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Artificial Intelligence and the Feeling Economy

December 2019: AI is projected to perform the majority of problem-solving tasks and analytical thinking in future work scenarios. These shifts emphasise the need for education systems and Human Resource Management (HRM) strategies to adapt and support the development of people’s feeling and empathetic skills in the workplace.


A growing body of research suggests that problem solving and analytical thinking, which is currently part of many people’s daily work, may be executed by AI in the future. It has been asserted that this could catalyse a transition from our current ‘thinking economy’ to a future ‘feeling economy’. The study suggests that emotional intelligence and the ability to influence social attitudes and behaviours will be more challenging to replicate via AI. Thus, emotional intelligence may become the primary driver for successfully managing workplace relations and activities. To substantiate these observations, a new study finds that emotional intelligence already drives compensation growth. It finds that in comparing people’s intelligence and personality traits relative to their income, most low-wage workers are underpaid, and highest-paid professionals are overpaid. Nonetheless, the difference in pay is driven by requirements of emotional intelligence and adaptation to the ‘feeling economy’.

Implications & Opportunities

The findings guide businesses in their hiring and HRM strategies. It suggests that business should focus investments into developing their employees’ interpersonal relationship skills, emotional intelligence, negotiation skills, and people management abilities to develop critical skills and to adjust to the requirements of a ‘feeling economy’. The paper further recommends adaptation of education strategies at all stages to accommodate these shifts and to recognise the need for developing emotional intelligence as core element of education systems.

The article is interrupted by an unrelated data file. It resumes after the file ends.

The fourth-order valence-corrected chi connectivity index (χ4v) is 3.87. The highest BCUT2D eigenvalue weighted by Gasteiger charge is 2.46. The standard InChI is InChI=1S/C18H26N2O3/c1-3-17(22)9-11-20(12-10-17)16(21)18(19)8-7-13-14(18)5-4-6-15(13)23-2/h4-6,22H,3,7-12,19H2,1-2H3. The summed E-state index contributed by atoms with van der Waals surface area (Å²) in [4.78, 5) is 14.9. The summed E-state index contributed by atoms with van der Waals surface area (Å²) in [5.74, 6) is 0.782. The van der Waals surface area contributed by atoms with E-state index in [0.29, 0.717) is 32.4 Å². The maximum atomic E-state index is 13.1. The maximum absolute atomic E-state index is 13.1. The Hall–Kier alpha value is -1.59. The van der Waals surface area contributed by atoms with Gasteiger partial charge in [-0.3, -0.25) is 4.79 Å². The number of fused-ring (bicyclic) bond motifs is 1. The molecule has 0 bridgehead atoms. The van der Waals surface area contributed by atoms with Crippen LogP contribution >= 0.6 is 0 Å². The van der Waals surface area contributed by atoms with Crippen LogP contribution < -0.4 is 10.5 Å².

Research into emotional intelligence and the requirements of a ‘feeling economy’ remain in their early stages and should be seen as exploratory models of future work requirements. Further, the transition from a ‘thinking’ to a ‘feeling’ economy is predicted to concentrate on developed countries and should be seen within the context of geographic requirements. Arguably, it also underplays the ability of AI to simulate emotional intelligence.


Huang, M.-H., Rust, R., & Maksimovic, V. (2019). The Feeling Economy: Managing in the Next Generation of Artificial Intelligence (AI). California Management Review, 000812561986343. doi:10.1177/0008125619863436

The New York Times. (2019). If People Were Paid by Ability, Inequality Would Plummet. Retrieved from

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Adele Wiliams

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The views expressed in these external research papers are those of the authors and do not represent an official position of CISL, the University of Cambridge, or any of its individual business partners or clients.